We are halfway through week five of the 2020 Legislative session, and activity has reached a fever pitch on a number of issues.
It won’t come as a surprise to any in the healthcare field that “surprise billing” is a key issue this session. The insurance companies have a plan to protect the patient from balance bills from out-of-network providers – which has our strong support. Their idea, however, is to go much further by getting the government involved in rate setting and intervening in private contracting between providers and payors. Their initial bill had a few fatal flaws, so 10 days later, they introduced a second version of their “No Surprises Act.” It, too, is short on adequate definitions and clarity; as such, the House Health and Welfare Committee postponed the scheduled hearing based on issues raised by IHA.
Another proposal – promoted by eastern Idaho billionaire Frank VanderSloot – was introduced in the House today. While he originally wanted to clamp down on predatory medical debt collectors and exorbitant attorneys’ fees, he also feels people end up in collections because providers delay notifying patients about their bills until many months have passed since they received care. His bill will require providers to submit claims to insurance in a more timely manner. If multiple providers will be billing a patient for services provided in one of our hospitals or clinics, we will have the responsibility to provide that patient with a summary of all providers who may bill them. Failure on our part to meet the timelines for these and other requirements could mean we forfeit the ability to pursue legal action on unpaid debt. Today, the bill was introduced in committee. IHA is reviewing the legislation, which has many of the changes we recommended, and will have a more detailed evaluation soon.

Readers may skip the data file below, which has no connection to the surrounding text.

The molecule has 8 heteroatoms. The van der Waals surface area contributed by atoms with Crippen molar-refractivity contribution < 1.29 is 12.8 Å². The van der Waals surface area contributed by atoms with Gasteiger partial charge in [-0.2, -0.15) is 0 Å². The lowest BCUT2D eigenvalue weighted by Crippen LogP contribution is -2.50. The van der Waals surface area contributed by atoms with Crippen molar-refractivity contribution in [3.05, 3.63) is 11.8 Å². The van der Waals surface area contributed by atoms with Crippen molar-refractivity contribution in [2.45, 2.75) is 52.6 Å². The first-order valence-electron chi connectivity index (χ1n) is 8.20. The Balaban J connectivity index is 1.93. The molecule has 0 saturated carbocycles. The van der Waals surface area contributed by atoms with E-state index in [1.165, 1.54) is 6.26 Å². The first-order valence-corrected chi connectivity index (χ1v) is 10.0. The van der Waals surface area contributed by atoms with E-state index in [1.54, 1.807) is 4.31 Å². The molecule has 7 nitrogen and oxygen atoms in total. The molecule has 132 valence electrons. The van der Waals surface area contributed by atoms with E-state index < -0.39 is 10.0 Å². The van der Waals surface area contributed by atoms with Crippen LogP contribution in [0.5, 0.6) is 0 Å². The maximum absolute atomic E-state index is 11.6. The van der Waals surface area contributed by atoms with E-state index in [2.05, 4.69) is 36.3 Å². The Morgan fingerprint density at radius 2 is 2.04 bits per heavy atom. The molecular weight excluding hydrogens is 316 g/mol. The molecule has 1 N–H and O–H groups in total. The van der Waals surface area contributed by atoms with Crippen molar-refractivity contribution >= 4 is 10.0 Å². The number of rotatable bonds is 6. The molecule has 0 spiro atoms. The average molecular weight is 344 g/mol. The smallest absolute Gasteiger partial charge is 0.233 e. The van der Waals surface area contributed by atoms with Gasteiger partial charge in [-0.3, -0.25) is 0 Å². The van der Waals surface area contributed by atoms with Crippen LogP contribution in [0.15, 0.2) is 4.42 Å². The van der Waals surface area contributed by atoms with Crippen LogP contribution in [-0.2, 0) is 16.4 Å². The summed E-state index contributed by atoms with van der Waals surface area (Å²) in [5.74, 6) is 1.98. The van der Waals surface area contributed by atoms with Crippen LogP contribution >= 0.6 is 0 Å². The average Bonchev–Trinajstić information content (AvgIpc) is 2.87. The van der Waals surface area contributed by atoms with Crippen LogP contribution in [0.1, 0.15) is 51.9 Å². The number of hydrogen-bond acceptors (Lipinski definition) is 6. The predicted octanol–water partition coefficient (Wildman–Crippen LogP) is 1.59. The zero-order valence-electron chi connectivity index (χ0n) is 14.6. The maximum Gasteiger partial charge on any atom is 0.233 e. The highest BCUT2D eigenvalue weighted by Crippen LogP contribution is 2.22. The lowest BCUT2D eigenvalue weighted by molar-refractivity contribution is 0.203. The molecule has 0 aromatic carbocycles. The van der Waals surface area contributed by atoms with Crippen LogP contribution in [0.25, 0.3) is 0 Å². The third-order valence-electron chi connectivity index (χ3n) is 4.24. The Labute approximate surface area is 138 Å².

While both of these issues seem to be the focus of current healthcare discussions in the Capitol, we at IHA continue to work to ensure that if those bills progress, they indeed protect the best interests of patients with as minimal impact on cost and burden to hospitals and healthcare systems as possible.
Meanwhile, there have been positive developments on other issues important to IHA. The Governor’s request for $500,000 to implement a statewide advance care directive registry was very well received by the budget committee and has seen a groundswell of strong support among other legislators. Authorizing language to establish this registry in the Department of Health and Welfare will be introduced tomorrow.
IHA’s efforts to make sure hospitals have the tools necessary to recruit and retain quality leadership led to our co-sponsorship of Senate bill 1242 which unanimously passed the Senate this week and now heads to the House. This legislation will provide flexibility to hospitals with nursing home beds when hiring executives. “By opening the education qualifications for nursing home licensing to be more reflective of the current education and training of executives, we help assure those vital facilities remain available,” said IHA’s Vice President of Governmental Relations, Toni Lawson.
One final piece of good news to share is that the Governor’s office and the Department of Health and Welfare have intervened to ensure our hospitals can continue to offer health fairs in their communities without violating administrative rules regarding physician orders for laboratory work conducted as part of the health fair. They recognized the immense value to each of our communities when our hospitals offer prevention and screening opportunities to the public – and want those efforts to be able to continue. The Department of Health and Welfare is developing guidance which will be sent to our members as soon as it’s available.
~Brian Whitlock, President/CEO